Posted on June 6th, 2012 by
The combination of two investigational targeted drugs, dabrafenib and trametinib, stalls cancer progression and has less toxicity than current standard single-agent targeted therapy with Zelboraf® (vemurafenib), according to the results of a phase IB study presented at the 2012 annual meeting of the American Society of Clinical Oncology (ASCO) in Chicago, Illinois.
Of the more than one million new diagnoses of skin cancer each year, roughly 68,000 involve melanoma. More than 8,000 people die of melanoma each year in the United States. What makes melanoma so dangerous is that it is more likely than other types of skin cancer to spread (metastasize) to other parts of the body.
In order to provide more individualized and more effective cancer therapy, much research has been focused on determining specific pathways involved in cancer cell growth or survival. The BRAF gene is known to play a part in cell growth, and mutations in BRAF are common in several types of cancer. Approximately half of all melanomas carry a specific BRAF mutation known as V600E and in those patients, the nearby MEK pathway is also highly active. Currently, Zelboraf is the only BRAF inhibitor approved for treating melanoma. Zelboraf has been shown to improve outcomes among patients with advanced melanoma with a BRAF gene mutation, but also accelerates the development of secondary skin cancers in some patients. Furthermore, most patients eventually develop resistance to the drug.
Dabrafenib targets the BRAF gene, while trametinib targets MEK. The combined use of the drugs simultaneously targets the BRAF and MEK pathways and researchers hope this will provoke a stronger anti-cancer response.
This analysis included 77 patients with advanced melanoma who had a V600 BRAF mutation and who had no previous BRAF-targeted treatment. The median progression-free survival (PFS) was 7.4 months—meaning patients lived for a median of 7.4 months before their disease got worse. This was comparable to what has been observed in the use of Zelboraf; however, patients receiving this combination therapy experienced fewer secondary skin cancers—2 percent of patients developed squamous cell carcinomas and another two percent developed actinic keratoses (small pre-malignant lesions). Other side effects included fever, fatigue, and dehydration.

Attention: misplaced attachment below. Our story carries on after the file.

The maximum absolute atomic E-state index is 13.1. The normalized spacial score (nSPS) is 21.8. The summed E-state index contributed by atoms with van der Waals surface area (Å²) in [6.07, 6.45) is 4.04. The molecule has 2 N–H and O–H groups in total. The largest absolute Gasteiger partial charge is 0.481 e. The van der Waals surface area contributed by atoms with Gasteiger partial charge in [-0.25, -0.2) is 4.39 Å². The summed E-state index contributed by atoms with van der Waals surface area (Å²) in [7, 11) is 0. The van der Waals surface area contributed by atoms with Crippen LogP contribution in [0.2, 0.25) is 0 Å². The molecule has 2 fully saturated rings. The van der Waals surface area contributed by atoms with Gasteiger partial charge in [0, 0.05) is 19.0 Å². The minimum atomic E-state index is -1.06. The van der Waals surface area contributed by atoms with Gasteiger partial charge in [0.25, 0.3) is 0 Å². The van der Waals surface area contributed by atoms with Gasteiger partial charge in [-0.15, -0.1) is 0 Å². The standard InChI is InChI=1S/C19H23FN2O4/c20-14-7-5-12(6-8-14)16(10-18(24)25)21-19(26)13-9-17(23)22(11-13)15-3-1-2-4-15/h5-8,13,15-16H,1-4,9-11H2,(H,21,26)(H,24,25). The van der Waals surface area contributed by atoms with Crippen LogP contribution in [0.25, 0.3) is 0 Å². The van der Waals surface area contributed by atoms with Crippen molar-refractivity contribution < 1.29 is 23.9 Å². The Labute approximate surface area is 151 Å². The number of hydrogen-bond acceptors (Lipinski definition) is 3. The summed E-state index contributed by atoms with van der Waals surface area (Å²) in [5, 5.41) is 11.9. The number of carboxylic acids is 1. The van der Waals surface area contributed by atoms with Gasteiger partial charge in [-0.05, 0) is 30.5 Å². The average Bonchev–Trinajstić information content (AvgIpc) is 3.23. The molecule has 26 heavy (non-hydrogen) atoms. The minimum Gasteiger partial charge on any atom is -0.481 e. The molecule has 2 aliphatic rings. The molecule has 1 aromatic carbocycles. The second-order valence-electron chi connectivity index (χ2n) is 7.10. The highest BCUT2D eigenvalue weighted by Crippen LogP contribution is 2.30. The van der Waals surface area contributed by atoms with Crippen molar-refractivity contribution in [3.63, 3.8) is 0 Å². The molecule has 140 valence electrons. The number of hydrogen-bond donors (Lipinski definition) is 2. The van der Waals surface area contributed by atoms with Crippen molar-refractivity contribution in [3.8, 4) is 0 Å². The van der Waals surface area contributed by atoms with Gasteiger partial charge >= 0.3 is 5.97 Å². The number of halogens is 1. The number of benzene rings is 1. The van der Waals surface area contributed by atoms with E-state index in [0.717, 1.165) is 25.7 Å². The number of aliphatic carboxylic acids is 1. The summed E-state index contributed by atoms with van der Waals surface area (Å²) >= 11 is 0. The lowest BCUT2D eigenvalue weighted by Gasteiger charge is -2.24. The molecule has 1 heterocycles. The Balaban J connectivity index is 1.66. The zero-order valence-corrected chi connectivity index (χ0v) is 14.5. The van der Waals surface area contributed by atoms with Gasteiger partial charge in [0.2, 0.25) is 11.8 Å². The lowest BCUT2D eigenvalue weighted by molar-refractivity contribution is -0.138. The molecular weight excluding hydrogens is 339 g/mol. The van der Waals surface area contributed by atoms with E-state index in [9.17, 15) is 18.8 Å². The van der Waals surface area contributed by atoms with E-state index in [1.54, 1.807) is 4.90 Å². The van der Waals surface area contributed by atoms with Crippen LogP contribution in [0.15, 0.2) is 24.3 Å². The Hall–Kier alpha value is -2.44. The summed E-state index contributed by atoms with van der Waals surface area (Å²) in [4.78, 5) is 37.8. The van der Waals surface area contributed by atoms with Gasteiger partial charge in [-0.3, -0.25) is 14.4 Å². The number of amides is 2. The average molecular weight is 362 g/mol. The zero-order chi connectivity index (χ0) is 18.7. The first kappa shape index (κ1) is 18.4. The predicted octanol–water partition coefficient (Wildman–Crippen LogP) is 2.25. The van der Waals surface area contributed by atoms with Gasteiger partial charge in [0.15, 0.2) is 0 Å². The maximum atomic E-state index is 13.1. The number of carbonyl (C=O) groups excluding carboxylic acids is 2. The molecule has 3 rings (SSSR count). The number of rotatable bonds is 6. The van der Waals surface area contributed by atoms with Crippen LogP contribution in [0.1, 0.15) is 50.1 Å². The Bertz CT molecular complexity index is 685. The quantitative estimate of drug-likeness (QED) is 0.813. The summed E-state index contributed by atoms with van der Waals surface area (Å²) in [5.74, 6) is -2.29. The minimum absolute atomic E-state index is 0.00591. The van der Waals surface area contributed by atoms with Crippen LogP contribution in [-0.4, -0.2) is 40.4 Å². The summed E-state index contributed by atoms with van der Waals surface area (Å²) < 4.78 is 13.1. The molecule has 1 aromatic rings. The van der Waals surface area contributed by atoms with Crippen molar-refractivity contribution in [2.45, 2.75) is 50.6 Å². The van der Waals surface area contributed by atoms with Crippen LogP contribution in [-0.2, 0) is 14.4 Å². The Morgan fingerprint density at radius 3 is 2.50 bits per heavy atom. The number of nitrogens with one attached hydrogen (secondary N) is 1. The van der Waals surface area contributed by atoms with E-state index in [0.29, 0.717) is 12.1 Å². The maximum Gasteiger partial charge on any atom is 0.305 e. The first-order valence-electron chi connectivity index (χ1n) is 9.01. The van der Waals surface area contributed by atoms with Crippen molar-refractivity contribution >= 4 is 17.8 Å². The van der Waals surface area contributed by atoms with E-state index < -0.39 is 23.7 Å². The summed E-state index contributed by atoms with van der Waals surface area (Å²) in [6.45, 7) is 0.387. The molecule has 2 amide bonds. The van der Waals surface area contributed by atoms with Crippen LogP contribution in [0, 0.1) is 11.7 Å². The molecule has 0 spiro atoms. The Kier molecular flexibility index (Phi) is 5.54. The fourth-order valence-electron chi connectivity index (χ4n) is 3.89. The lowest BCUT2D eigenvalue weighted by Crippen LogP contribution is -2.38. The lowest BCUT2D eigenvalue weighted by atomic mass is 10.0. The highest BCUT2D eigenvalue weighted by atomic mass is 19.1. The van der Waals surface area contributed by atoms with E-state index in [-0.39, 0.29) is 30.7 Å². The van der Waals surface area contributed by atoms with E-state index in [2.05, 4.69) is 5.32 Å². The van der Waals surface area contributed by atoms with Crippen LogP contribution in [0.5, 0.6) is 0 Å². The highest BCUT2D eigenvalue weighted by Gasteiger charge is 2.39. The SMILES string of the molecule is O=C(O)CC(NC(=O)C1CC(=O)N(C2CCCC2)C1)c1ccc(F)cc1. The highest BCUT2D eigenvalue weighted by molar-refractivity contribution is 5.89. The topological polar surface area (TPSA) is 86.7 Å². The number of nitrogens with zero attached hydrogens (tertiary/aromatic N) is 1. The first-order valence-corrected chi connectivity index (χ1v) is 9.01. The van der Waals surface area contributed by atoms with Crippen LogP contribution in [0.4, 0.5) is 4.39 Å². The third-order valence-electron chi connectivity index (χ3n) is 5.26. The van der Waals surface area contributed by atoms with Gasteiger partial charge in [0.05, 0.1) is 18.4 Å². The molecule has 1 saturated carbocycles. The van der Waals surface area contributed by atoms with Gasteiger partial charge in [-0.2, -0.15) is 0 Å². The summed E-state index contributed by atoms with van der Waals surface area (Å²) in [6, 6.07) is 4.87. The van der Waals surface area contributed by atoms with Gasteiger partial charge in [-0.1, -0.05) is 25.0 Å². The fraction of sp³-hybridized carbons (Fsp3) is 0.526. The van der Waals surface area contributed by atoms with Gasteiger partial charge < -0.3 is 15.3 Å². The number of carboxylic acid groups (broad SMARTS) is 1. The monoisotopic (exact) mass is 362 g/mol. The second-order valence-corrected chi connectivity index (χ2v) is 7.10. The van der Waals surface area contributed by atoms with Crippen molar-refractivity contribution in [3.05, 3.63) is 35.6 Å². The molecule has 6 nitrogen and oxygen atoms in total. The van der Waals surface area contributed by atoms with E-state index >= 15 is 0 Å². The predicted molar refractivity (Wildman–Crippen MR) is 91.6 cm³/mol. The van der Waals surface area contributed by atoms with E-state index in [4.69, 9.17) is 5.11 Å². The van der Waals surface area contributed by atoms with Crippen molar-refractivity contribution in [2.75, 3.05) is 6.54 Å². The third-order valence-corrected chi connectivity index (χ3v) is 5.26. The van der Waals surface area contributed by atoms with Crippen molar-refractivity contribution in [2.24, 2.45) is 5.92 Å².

The researchers concluded that the combination of dabrafenib and trametinib shows promising results with an acceptable safety profile. They speculated that the drug combination causes cancer shrinkage and that the second drug may actually suppress the side effects of the first. The combination will be further studied in a phase III trial.
 Weber JS, Flaherty KT, Infante JR, et al. Updated safety and efficacy results from a phase I/II study of the oral BRAF inhibitor dabrafenib (GSK2118436) combined with the oral MEK 1/2 inhibitor trametinib (GSK1120212) in patients with BRAFi-naive metastatic melanoma. Presented at the 2012 annual meeting of the American Society of Clinical Oncology, June 1-5, 2012, Chicago, IL. Abstract 8510.
 Su F, Viros A, Milagre C et al. RAS mutations in cutaneous squamous-cell carcinomas in patients treated with BRAF inhibitors. New England Journal of Medicine. 2012;366:207-15.
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